Friday, June 29th, 2012

Today we’re highlighting the pitchand how it can be used medicinally. Here’s the how~to for making a medicinal oil of Pine.

Pine pitch is a sticky and slow moving substance that oozes out of the pine tree when its bark is wounded. The tree produces this sap to ward off any infections or insects when it’s inner bark is exposed to the open air. Interestingly, it does the same thing for our own bodies, being an antiseptic to protect us from infection. It is a perfect example of the wisdom and connectivity of the natural world and of the fundamental concept, the doctrine of signatures.

This doctrine teaches that when we look at the presentation and the function of a certain plant, fungus, animal or other member of an ecosystem, we can see what kind of medicine they bring to that area. I believe, that this concept can be applied to our own bodies as well, since we are also a member of that ecosystem! Now that we are aware of the doctrine of signatures, we can look at the antiseptic function of pine pitch and the health of the pine tree, and conclude that this medicine will have a similar affect on our own bodies. There are quite a few different usable parts of the pine tree; including the inner bark, the needles, the pitch/sap, the pollen, and the nuts. Today I am focusing on the pitch, and the most obvious thing to note about pine pitch is that it is extremely sticky and gets stuck onto whatever you place it in and will also stick to fingers, clothes, hair and tools. So it makes sense that medicinally, pitch can be used to pull out that aggravating deep-rooted splinter that’s been bugging you after a day of foraging in the forest.

Medicine from the Wild…

To make this medicine, I went around and collected a large amount of pine sap, and put it in a jar as I went.

After I gathered a good amount, I returned home and filled up a 1 liter Mason jar halfway with my sap , and then covered it all with organic olive oil until the jar was full to the brim. I then placed the jar on a windowsill that gets long exposure to the sun everyday for about 2 weeks. Another option would be to place it near a wood-burning stove or other source of consistent heat.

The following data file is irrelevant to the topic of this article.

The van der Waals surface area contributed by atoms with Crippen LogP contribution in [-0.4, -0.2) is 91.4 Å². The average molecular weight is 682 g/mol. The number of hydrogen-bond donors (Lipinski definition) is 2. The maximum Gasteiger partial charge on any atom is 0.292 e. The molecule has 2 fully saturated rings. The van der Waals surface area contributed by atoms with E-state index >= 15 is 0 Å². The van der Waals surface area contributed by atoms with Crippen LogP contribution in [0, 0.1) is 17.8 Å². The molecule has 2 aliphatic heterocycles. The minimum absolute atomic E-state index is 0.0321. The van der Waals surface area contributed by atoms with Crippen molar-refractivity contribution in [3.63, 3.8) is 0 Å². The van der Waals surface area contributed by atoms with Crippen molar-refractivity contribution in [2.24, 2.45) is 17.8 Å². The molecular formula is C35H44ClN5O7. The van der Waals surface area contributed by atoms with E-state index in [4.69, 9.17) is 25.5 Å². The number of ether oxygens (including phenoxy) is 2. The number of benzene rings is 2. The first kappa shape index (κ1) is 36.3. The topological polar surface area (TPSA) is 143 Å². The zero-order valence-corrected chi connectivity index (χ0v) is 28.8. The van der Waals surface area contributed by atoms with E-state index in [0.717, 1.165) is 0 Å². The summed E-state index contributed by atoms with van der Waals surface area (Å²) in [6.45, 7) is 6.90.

Make sure you shake it everyday to get everything nice and infused!

After 2 weeks, strain out the pitch with cheesecloth and collect the forest-infused oil! You can then go on to make a salve or blend it with other oil mixtures!

 

In the Poppy Swap marketplace, you can find a number of pine products hand~crafted for you by our swappers. Today we are going to feature White Pine Salve from Gaia’s Garden Herbals and Love My Breasts massage oil from Indigo Botanicals! Click on the links to read more about these products and the herbalist behind the pine!

Gaia’s Garden White Pine Salve

Indigo Botanicals Love My Breasts Massage Oil


Enjoy!
.:.jamesfromthewoods.:.

06/29/12 | Category: Green Dirt, Poppy Swap, Recipes and Ramblings

One Response to Wild Pine Pitch Oil: Tree Medicine with A Purpose

  1. Susan Marynowski says:

    Just a little more about pine resins! Pine pitch is properly referred to as “resin” or “oleoresin” (or sometimes “colophony”). It is NOT the same thing as sap. The sap system of the tree is what feeds the upper leaves and branches of the tree (it is a water-based sugar solution and only runs in the layer of the tree directly under the bark). The resin system of pine trees, on the other hand, is a completely separate system of channels throughout the wood of the tree that produce the defensive resin. Pine resins were historically distilled into components: turpentine (the essential oil of the pine wood, also called terebinthe) and rosin (the less volatile portions of the resin that dry into a hard cake). Pine tar is yet another derivative that is created by heating pine wood in a closed kiln (a process called pyrolysis) to create a dark, viscous form of the resins useful for many purposes. Substances derived or created from pine resins are used in a multitude of ways and were the go-to choice for the basis of many medicines, chemicals, and fragrances before the petroleum industry took over.

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